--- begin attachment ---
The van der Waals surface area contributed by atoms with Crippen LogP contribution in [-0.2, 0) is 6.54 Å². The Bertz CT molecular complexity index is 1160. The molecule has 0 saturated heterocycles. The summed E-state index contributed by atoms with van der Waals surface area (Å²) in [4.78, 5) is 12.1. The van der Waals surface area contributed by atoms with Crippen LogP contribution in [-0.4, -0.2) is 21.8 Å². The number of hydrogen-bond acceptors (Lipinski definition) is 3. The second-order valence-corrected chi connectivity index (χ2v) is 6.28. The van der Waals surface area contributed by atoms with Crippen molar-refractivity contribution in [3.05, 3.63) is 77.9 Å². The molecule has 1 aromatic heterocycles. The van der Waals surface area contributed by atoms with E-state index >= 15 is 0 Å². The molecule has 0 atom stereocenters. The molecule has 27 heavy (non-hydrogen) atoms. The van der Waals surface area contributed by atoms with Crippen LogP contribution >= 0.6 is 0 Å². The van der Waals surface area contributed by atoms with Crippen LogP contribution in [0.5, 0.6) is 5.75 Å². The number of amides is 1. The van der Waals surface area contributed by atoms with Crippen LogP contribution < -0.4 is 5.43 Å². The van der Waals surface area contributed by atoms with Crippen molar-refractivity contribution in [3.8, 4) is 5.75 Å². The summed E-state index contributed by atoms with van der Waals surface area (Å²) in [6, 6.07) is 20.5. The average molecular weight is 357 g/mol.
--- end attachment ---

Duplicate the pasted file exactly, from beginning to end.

The van der Waals surface area contributed by atoms with Crippen LogP contribution in [-0.2, 0) is 6.54 Å². The Bertz CT molecular complexity index is 1160. The molecule has 0 saturated heterocycles. The summed E-state index contributed by atoms with van der Waals surface area (Å²) in [4.78, 5) is 12.1. The van der Waals surface area contributed by atoms with Crippen LogP contribution in [-0.4, -0.2) is 21.8 Å². The number of hydrogen-bond acceptors (Lipinski definition) is 3. The second-order valence-corrected chi connectivity index (χ2v) is 6.28. The van der Waals surface area contributed by atoms with Crippen molar-refractivity contribution in [3.05, 3.63) is 77.9 Å². The molecule has 1 aromatic heterocycles. The van der Waals surface area contributed by atoms with E-state index >= 15 is 0 Å². The molecule has 0 atom stereocenters. The molecule has 27 heavy (non-hydrogen) atoms. The van der Waals surface area contributed by atoms with Crippen LogP contribution >= 0.6 is 0 Å². The van der Waals surface area contributed by atoms with Crippen LogP contribution in [0.5, 0.6) is 5.75 Å². The number of amides is 1. The van der Waals surface area contributed by atoms with Crippen LogP contribution < -0.4 is 5.43 Å². The van der Waals surface area contributed by atoms with Crippen molar-refractivity contribution in [3.8, 4) is 5.75 Å². The summed E-state index contributed by atoms with van der Waals surface area (Å²) in [6, 6.07) is 20.5. The average molecular weight is 357 g/mol.